In Marion Gering’s 1934 film Thirty Day Princess, Sylvia Sidney stars as Princess Catterina of Taronia, a small European country that doesn’t even have electricity in most of its villages. In order to build the necessary infrastructure, her father the king wants to take a loan from a New York banker (Edward Arnold). But banker Gresham knows that the American public won’t support another foreign loan unless they look favorably upon the people it’s being loaned to, and the king is unable to leave the country. So Catterina is sent in his stead to charm the public.
Upon arrival, however, she comes down with a case of the mumps, and has to be quarantined in her rooms.
European royalty’s always fainting over something anyway.
Gresham sees this as a publicity disaster if it gets out. For some reason which unfortunately is never made clear, Gresham feels it is very important personally to make this loan go through. The possibility that it’s a bad loan is floated by a few of the other characters, and Gresham certainly seems shady enough to do it, but it’s made explicit a few times that the loan is good. So the only explanation for why Gresham thinks it’s important to have Princess Catterina appear and right that moment is that he must just really like Taronia. It’s a weakness in a film that otherwise has a solid, if unimaginative, plot.
In order to make the public fall in love with the princess, Gresham has his men go out and find a doppelganger, and finds her in the form of struggling theatre actress Nancy Lane. Sidney shows her skill as an actress here, deftly switching back and forth between the enthusiastic aristocratic naivete of the princess and the impoverished cynicism of the jaded New Yorker. Nancy ends up taking the role of the princess for the next thirty days. Cary Grant plays a newspaper editor who is convinced the loan is bad, and is nosing around to prove it. This setup is all in the first fifteen minutes or so of the picture, and you can guess the rest of the plot from there.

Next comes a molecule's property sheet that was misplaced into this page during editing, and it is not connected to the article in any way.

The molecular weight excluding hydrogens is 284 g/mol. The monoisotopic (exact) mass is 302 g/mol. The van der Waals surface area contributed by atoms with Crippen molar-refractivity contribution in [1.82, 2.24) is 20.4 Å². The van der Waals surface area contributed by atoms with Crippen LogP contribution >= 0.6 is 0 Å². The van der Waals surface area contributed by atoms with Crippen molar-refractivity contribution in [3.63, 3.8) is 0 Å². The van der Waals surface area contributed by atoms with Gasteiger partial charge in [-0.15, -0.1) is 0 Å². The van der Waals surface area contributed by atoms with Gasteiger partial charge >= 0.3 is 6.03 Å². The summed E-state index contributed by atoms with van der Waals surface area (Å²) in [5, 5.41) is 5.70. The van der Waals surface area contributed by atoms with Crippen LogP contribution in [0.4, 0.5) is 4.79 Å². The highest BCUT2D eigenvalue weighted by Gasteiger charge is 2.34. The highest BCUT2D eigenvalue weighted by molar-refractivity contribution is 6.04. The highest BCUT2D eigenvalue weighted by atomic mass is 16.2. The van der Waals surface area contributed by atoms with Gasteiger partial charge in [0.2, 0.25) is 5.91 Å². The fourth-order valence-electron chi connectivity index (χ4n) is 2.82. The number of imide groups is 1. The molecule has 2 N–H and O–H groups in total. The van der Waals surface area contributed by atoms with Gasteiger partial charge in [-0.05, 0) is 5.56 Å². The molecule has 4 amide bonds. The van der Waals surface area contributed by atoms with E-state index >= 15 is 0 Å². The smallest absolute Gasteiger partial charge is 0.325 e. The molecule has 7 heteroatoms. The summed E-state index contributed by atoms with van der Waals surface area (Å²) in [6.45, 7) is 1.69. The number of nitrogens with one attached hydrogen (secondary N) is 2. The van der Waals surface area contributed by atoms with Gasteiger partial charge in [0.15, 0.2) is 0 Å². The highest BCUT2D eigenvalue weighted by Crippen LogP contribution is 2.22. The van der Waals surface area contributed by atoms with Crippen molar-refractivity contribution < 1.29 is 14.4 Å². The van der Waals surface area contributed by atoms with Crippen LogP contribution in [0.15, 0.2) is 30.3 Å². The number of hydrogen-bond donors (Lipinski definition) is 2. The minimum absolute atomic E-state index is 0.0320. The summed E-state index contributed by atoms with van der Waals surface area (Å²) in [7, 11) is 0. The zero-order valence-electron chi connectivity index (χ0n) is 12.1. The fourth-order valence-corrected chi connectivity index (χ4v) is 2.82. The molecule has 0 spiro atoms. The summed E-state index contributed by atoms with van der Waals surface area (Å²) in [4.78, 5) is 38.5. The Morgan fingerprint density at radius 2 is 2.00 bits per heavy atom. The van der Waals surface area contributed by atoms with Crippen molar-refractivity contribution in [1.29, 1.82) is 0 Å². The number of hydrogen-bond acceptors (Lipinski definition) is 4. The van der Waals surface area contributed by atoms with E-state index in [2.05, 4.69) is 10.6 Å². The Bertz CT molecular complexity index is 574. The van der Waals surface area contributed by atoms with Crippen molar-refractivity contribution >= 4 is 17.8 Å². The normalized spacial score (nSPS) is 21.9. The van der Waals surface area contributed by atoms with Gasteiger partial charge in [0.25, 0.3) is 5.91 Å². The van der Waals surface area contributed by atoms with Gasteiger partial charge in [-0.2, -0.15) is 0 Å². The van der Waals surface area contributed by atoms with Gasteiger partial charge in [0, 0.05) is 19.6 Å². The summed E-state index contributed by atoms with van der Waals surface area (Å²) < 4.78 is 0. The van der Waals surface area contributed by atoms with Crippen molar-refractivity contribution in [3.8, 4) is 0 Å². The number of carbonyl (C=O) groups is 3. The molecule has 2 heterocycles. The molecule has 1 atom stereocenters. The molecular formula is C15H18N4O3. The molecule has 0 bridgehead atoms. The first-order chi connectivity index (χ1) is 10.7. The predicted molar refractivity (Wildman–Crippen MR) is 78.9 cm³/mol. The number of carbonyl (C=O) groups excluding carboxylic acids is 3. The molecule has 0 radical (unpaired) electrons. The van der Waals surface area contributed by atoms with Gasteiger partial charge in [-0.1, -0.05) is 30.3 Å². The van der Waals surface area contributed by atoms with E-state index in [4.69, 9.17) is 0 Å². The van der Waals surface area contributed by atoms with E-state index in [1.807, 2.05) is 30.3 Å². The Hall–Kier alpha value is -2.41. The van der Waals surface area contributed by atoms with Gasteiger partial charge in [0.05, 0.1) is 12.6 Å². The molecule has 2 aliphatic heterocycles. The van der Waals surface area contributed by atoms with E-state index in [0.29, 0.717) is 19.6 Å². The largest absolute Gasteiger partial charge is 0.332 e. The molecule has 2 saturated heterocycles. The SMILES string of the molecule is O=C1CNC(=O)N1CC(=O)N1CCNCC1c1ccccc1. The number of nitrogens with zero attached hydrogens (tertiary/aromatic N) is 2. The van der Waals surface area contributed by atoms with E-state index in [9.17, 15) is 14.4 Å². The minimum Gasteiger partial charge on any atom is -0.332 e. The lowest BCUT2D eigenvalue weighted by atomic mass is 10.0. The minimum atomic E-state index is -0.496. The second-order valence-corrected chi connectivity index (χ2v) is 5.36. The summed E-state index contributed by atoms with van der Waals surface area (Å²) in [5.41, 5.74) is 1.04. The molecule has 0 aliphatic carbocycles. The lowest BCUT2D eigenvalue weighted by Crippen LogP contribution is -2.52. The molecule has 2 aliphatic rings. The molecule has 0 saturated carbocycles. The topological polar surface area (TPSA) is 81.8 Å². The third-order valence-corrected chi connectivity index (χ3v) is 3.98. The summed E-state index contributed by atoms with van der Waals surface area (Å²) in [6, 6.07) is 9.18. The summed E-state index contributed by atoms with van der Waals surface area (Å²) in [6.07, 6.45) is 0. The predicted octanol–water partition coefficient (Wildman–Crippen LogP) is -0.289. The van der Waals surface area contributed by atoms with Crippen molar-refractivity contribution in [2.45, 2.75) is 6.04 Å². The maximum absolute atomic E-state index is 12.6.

It’s that which forms the biggest weakness of the film. There are very few surprises along the way, as the standard screwball romantic comedy tropes are in full force and the movie has no interest in deviating. Granted, it was only 1934, it’s not like the standards were ancient by then… but they weren’t uncommon either. Where the film earns some forgiveness is that it’s charming in how it uses those tropes, as all the actors are more than competent in their roles. There’s some amusement in Sidney’s flip-flop performance, and in the humor around Grant’s character’s about-face when it comes to royalty. When his subordinate calls him out on trading in an “All-American chip on his shoulder” for “scraped knees”, it’s hard not to picture all the American media hoopla about royal weddings and royal babies of the last few years. The biggest laughs in the film, however, don’t come from either of its two stars, but from character actor Vince Barnett, who plays Catterina’s fiancee, a Count who comes across as something of a foppish Elmer Fudd.
Thirty Day Princess, like a lot of old romantic comedies, falls into a simple category of being inoffensive yet unimaginative. It’s not worth making any particular effort to seek it out, but if it happens to be on, it’ll provide some modest entertainment.